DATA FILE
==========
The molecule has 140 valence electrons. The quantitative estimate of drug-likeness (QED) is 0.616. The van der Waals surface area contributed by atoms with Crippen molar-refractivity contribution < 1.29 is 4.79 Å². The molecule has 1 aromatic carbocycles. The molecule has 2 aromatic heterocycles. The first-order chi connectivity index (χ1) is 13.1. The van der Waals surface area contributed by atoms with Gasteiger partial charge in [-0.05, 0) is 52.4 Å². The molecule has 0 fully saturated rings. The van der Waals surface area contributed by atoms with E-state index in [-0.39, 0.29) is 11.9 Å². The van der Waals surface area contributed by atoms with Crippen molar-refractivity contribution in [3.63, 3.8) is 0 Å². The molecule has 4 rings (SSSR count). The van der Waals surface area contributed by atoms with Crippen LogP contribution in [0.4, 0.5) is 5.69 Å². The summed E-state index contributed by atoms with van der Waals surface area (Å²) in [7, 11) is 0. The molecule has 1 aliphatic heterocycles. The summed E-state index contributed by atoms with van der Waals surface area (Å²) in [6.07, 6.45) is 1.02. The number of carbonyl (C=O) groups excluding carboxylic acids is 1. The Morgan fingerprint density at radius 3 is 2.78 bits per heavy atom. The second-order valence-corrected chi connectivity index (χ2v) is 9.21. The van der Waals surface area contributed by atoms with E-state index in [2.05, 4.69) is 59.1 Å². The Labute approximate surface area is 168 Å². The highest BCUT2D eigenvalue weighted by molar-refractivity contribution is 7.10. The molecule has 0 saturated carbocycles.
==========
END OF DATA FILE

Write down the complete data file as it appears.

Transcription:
The molecule has 140 valence electrons. The quantitative estimate of drug-likeness (QED) is 0.616. The van der Waals surface area contributed by atoms with Crippen molar-refractivity contribution < 1.29 is 4.79 Å². The molecule has 1 aromatic carbocycles. The molecule has 2 aromatic heterocycles. The first-order chi connectivity index (χ1) is 13.1. The van der Waals surface area contributed by atoms with Gasteiger partial charge in [-0.05, 0) is 52.4 Å². The molecule has 0 fully saturated rings. The van der Waals surface area contributed by atoms with E-state index in [-0.39, 0.29) is 11.9 Å². The van der Waals surface area contributed by atoms with Crippen molar-refractivity contribution in [3.63, 3.8) is 0 Å². The molecule has 4 rings (SSSR count). The van der Waals surface area contributed by atoms with Crippen LogP contribution in [0.4, 0.5) is 5.69 Å². The summed E-state index contributed by atoms with van der Waals surface area (Å²) in [7, 11) is 0. The molecule has 1 aliphatic heterocycles. The summed E-state index contributed by atoms with van der Waals surface area (Å²) in [6.07, 6.45) is 1.02. The number of carbonyl (C=O) groups excluding carboxylic acids is 1. The Morgan fingerprint density at radius 3 is 2.78 bits per heavy atom. The second-order valence-corrected chi connectivity index (χ2v) is 9.21. The van der Waals surface area contributed by atoms with E-state index in [2.05, 4.69) is 59.1 Å². The Labute approximate surface area is 168 Å². The highest BCUT2D eigenvalue weighted by molar-refractivity contribution is 7.10. The molecule has 0 saturated carbocycles.